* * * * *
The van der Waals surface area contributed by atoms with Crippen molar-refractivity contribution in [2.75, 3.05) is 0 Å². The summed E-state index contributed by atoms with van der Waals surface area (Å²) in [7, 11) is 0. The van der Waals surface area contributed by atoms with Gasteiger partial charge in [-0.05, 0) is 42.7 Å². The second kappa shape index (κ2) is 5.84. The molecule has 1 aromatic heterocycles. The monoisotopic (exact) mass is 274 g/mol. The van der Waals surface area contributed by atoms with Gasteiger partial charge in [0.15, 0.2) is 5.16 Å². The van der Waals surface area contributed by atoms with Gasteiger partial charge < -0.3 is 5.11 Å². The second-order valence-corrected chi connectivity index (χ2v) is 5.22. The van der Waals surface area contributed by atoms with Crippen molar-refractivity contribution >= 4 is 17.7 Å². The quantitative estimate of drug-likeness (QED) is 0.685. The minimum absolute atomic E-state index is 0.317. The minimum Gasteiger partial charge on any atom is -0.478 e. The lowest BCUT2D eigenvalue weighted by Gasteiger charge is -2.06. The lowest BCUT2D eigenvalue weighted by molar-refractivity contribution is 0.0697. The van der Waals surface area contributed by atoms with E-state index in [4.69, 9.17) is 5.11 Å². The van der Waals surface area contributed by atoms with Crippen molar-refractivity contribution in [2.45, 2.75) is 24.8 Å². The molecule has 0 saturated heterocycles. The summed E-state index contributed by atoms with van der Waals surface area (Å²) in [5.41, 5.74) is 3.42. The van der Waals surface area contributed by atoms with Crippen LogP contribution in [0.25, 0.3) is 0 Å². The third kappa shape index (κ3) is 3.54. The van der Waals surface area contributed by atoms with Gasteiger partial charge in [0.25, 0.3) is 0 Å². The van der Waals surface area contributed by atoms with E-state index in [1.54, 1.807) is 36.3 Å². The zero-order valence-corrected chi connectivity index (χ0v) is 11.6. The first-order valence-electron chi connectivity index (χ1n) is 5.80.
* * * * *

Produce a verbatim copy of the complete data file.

The van der Waals surface area contributed by atoms with Crippen molar-refractivity contribution in [2.75, 3.05) is 0 Å². The summed E-state index contributed by atoms with van der Waals surface area (Å²) in [7, 11) is 0. The van der Waals surface area contributed by atoms with Gasteiger partial charge in [-0.05, 0) is 42.7 Å². The second kappa shape index (κ2) is 5.84. The molecule has 1 aromatic heterocycles. The monoisotopic (exact) mass is 274 g/mol. The van der Waals surface area contributed by atoms with Gasteiger partial charge in [0.15, 0.2) is 5.16 Å². The van der Waals surface area contributed by atoms with Gasteiger partial charge < -0.3 is 5.11 Å². The second-order valence-corrected chi connectivity index (χ2v) is 5.22. The van der Waals surface area contributed by atoms with Crippen molar-refractivity contribution >= 4 is 17.7 Å². The quantitative estimate of drug-likeness (QED) is 0.685. The minimum absolute atomic E-state index is 0.317. The minimum Gasteiger partial charge on any atom is -0.478 e. The lowest BCUT2D eigenvalue weighted by Gasteiger charge is -2.06. The lowest BCUT2D eigenvalue weighted by molar-refractivity contribution is 0.0697. The van der Waals surface area contributed by atoms with E-state index in [4.69, 9.17) is 5.11 Å². The van der Waals surface area contributed by atoms with Crippen molar-refractivity contribution in [2.45, 2.75) is 24.8 Å². The molecule has 0 saturated heterocycles. The summed E-state index contributed by atoms with van der Waals surface area (Å²) in [5.41, 5.74) is 3.42. The van der Waals surface area contributed by atoms with Crippen LogP contribution in [0.25, 0.3) is 0 Å². The third kappa shape index (κ3) is 3.54. The van der Waals surface area contributed by atoms with Gasteiger partial charge in [0.25, 0.3) is 0 Å². The van der Waals surface area contributed by atoms with E-state index in [1.54, 1.807) is 36.3 Å². The zero-order valence-corrected chi connectivity index (χ0v) is 11.6. The first-order valence-electron chi connectivity index (χ1n) is 5.80.